It’s a nice sneak preview, as NHL insider Bob McKenzie noted on an NBCSN appearance (see above) that doing so will not burn the first year of Jost’s entry-level contract. Nice.

    Even nicer? McKenzie also compares Jost favorably to … (drum-roll, though the headline spoiled it) Jonathan Toews.

    Most obviously, the two both starred at the University of North Dakota. For the sake of fun, here are their numbers in their final years in the NCAA:

    Jost: 16 goals, 35 points in 33 games, +17 rating (2016-17)
    Toews: 18 goals, 46 points in 34 games (2006-07)

    Naturally, Toews enthusiasts in particular will tell you that points aren’t everything … but maybe there are some shades of the two-way Blackhawks center there?

    The Hockey News’ Ryan Kennedy raved that Jost has “man-strength already” back around the 2016 NHL Draft, as you can see in this profile.

    “Jost oozes confidence and already looks like NHL captain material for the future.”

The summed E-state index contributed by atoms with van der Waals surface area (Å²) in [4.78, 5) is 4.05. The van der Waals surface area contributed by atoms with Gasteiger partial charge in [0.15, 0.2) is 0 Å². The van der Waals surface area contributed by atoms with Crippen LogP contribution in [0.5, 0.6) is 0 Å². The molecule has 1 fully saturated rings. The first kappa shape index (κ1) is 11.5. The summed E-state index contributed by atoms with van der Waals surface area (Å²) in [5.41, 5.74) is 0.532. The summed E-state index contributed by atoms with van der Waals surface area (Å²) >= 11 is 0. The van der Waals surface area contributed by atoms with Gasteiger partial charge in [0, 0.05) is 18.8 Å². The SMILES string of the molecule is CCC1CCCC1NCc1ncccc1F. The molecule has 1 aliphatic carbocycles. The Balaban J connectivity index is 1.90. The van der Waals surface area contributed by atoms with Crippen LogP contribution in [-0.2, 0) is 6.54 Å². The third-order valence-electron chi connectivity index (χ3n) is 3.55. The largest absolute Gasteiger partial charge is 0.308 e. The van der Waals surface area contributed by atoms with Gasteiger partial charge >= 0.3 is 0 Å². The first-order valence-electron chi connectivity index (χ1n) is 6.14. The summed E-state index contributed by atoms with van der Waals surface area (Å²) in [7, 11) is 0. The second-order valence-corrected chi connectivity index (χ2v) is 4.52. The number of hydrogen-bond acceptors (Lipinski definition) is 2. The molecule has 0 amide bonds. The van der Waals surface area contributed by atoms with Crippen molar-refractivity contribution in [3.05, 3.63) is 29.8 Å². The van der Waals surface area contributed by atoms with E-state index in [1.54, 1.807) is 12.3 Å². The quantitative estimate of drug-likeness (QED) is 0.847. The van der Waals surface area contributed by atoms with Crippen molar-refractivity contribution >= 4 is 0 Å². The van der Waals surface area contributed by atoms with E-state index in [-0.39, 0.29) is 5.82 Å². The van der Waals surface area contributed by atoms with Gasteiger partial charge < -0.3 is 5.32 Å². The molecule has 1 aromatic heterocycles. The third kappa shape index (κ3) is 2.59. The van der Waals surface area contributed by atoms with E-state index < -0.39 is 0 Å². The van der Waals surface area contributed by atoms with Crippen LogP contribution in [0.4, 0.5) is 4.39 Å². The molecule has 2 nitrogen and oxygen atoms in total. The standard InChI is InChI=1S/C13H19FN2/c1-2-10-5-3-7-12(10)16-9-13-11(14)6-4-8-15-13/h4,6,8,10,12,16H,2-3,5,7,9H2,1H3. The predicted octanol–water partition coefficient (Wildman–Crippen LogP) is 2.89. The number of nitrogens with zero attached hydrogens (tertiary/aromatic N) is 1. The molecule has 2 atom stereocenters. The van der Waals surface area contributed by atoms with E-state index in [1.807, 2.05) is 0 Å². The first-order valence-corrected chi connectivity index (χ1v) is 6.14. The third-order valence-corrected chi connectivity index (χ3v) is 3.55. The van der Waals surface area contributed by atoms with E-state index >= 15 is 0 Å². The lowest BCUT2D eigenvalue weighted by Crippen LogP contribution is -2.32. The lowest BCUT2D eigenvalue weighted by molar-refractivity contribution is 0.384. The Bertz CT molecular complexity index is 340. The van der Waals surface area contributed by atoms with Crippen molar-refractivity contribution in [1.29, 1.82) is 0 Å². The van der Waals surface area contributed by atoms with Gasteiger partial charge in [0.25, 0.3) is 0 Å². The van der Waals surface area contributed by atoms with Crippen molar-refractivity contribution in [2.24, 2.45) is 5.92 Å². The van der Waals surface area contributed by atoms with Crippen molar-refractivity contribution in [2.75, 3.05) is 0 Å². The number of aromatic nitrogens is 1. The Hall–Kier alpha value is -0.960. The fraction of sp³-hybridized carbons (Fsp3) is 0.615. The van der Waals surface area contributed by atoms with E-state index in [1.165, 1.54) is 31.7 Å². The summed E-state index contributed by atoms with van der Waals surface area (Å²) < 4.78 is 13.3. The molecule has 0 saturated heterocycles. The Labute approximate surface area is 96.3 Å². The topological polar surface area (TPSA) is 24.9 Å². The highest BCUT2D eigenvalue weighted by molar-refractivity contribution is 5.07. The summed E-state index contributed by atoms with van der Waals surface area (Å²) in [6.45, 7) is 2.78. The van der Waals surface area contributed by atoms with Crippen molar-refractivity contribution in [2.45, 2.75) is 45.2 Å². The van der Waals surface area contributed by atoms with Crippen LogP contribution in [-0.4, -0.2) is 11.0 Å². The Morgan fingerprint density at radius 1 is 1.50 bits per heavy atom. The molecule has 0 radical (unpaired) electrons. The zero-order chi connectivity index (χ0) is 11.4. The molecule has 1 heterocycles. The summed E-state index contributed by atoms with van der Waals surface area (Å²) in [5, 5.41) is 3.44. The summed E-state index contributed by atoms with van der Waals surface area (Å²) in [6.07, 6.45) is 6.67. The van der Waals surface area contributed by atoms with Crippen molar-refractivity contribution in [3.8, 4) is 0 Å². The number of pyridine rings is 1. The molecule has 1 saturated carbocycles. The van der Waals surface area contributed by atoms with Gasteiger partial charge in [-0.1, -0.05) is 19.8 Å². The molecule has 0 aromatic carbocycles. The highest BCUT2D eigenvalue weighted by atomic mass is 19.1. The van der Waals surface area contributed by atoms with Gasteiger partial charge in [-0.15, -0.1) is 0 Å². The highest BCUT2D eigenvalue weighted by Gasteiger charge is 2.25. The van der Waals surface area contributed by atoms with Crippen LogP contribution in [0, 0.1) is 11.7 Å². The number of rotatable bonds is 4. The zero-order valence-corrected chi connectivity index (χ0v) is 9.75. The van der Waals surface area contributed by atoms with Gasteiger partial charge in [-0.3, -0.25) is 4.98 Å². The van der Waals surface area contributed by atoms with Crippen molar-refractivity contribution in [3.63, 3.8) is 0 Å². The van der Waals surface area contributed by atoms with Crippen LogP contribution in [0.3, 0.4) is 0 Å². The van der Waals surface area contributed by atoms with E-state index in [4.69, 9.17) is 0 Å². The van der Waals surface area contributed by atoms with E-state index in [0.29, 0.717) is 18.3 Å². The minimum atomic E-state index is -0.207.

Hey, that does sound at least somewhat Toews-like, doesn’t it?

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    In other signing news, the Buffalo News’ Mike Harrington reports that the Buffalo Sabres signed UMass-Lowell’s CJ Smith. More on that below.

    Video: This Kane-to-Panarin goal is all sorts of ridiculous

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    When people were arguing against Artemi Panarin‘s Calder case, they often discounted his work because of Patrick Kane‘s brilliance (at least when they weren’t focusing on age questions).

    It always felt a little unfair to Panarin.